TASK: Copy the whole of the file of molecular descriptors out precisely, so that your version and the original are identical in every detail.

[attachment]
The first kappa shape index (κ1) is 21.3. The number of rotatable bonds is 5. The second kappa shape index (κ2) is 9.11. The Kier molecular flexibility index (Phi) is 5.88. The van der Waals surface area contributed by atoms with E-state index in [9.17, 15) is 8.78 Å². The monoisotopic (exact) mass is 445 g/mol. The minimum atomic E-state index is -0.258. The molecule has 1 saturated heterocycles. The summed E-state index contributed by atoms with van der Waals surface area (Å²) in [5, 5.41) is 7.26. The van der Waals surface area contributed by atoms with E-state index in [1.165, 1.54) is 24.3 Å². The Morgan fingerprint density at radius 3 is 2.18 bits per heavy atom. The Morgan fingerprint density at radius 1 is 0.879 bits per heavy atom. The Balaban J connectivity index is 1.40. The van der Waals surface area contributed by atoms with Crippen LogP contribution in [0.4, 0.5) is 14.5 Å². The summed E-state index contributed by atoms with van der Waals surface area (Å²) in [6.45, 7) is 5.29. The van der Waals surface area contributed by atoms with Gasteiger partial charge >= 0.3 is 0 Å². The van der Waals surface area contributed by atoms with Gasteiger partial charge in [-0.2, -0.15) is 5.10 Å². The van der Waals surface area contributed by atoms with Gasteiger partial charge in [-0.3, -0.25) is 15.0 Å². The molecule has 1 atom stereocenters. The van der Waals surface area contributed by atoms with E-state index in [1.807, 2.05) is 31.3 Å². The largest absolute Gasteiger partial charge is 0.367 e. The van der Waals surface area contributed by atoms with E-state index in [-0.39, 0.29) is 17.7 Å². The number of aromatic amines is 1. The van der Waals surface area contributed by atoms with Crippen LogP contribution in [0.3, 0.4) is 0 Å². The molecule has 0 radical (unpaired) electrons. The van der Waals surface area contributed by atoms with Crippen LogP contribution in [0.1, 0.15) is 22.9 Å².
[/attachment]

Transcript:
The first kappa shape index (κ1) is 21.3. The number of rotatable bonds is 5. The second kappa shape index (κ2) is 9.11. The Kier molecular flexibility index (Phi) is 5.88. The van der Waals surface area contributed by atoms with E-state index in [9.17, 15) is 8.78 Å². The monoisotopic (exact) mass is 445 g/mol. The minimum atomic E-state index is -0.258. The molecule has 1 saturated heterocycles. The summed E-state index contributed by atoms with van der Waals surface area (Å²) in [5, 5.41) is 7.26. The van der Waals surface area contributed by atoms with E-state index in [1.165, 1.54) is 24.3 Å². The Morgan fingerprint density at radius 3 is 2.18 bits per heavy atom. The Morgan fingerprint density at radius 1 is 0.879 bits per heavy atom. The Balaban J connectivity index is 1.40. The van der Waals surface area contributed by atoms with Crippen LogP contribution in [0.4, 0.5) is 14.5 Å². The summed E-state index contributed by atoms with van der Waals surface area (Å²) in [6.45, 7) is 5.29. The van der Waals surface area contributed by atoms with Gasteiger partial charge >= 0.3 is 0 Å². The van der Waals surface area contributed by atoms with Gasteiger partial charge in [-0.2, -0.15) is 5.10 Å². The van der Waals surface area contributed by atoms with Gasteiger partial charge in [-0.3, -0.25) is 15.0 Å². The molecule has 1 atom stereocenters. The van der Waals surface area contributed by atoms with E-state index in [1.807, 2.05) is 31.3 Å². The largest absolute Gasteiger partial charge is 0.367 e. The van der Waals surface area contributed by atoms with E-state index in [-0.39, 0.29) is 17.7 Å². The number of aromatic amines is 1. The van der Waals surface area contributed by atoms with Crippen LogP contribution in [0.3, 0.4) is 0 Å². The molecule has 0 radical (unpaired) electrons. The van der Waals surface area contributed by atoms with Crippen LogP contribution in [0.1, 0.15) is 22.9 Å².